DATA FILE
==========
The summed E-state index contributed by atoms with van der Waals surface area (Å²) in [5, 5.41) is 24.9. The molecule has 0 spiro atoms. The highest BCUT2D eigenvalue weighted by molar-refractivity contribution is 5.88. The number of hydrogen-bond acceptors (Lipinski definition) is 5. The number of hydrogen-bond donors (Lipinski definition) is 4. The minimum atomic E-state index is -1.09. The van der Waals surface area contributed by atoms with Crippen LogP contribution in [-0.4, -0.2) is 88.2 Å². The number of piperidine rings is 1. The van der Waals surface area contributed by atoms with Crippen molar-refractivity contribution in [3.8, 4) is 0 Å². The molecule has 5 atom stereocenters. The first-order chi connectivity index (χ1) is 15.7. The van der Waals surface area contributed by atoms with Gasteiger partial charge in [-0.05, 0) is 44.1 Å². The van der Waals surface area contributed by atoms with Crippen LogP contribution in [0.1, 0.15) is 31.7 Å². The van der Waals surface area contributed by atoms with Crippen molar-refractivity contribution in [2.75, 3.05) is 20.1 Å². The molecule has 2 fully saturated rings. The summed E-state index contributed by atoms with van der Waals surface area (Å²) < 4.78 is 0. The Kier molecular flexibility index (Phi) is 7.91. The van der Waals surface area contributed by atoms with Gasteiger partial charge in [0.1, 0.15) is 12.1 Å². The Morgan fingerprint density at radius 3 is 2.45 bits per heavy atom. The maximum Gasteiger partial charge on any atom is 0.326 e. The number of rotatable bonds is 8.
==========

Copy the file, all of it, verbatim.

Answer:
The summed E-state index contributed by atoms with van der Waals surface area (Å²) in [5, 5.41) is 24.9. The molecule has 0 spiro atoms. The highest BCUT2D eigenvalue weighted by molar-refractivity contribution is 5.88. The number of hydrogen-bond acceptors (Lipinski definition) is 5. The number of hydrogen-bond donors (Lipinski definition) is 4. The minimum atomic E-state index is -1.09. The van der Waals surface area contributed by atoms with Crippen LogP contribution in [-0.4, -0.2) is 88.2 Å². The number of piperidine rings is 1. The van der Waals surface area contributed by atoms with Crippen molar-refractivity contribution in [3.8, 4) is 0 Å². The molecule has 5 atom stereocenters. The first-order chi connectivity index (χ1) is 15.7. The van der Waals surface area contributed by atoms with Gasteiger partial charge in [-0.05, 0) is 44.1 Å². The van der Waals surface area contributed by atoms with Crippen LogP contribution in [0.1, 0.15) is 31.7 Å². The van der Waals surface area contributed by atoms with Crippen molar-refractivity contribution in [2.75, 3.05) is 20.1 Å². The molecule has 2 fully saturated rings. The summed E-state index contributed by atoms with van der Waals surface area (Å²) < 4.78 is 0. The Kier molecular flexibility index (Phi) is 7.91. The van der Waals surface area contributed by atoms with Gasteiger partial charge in [0.1, 0.15) is 12.1 Å². The Morgan fingerprint density at radius 3 is 2.45 bits per heavy atom. The maximum Gasteiger partial charge on any atom is 0.326 e. The number of rotatable bonds is 8.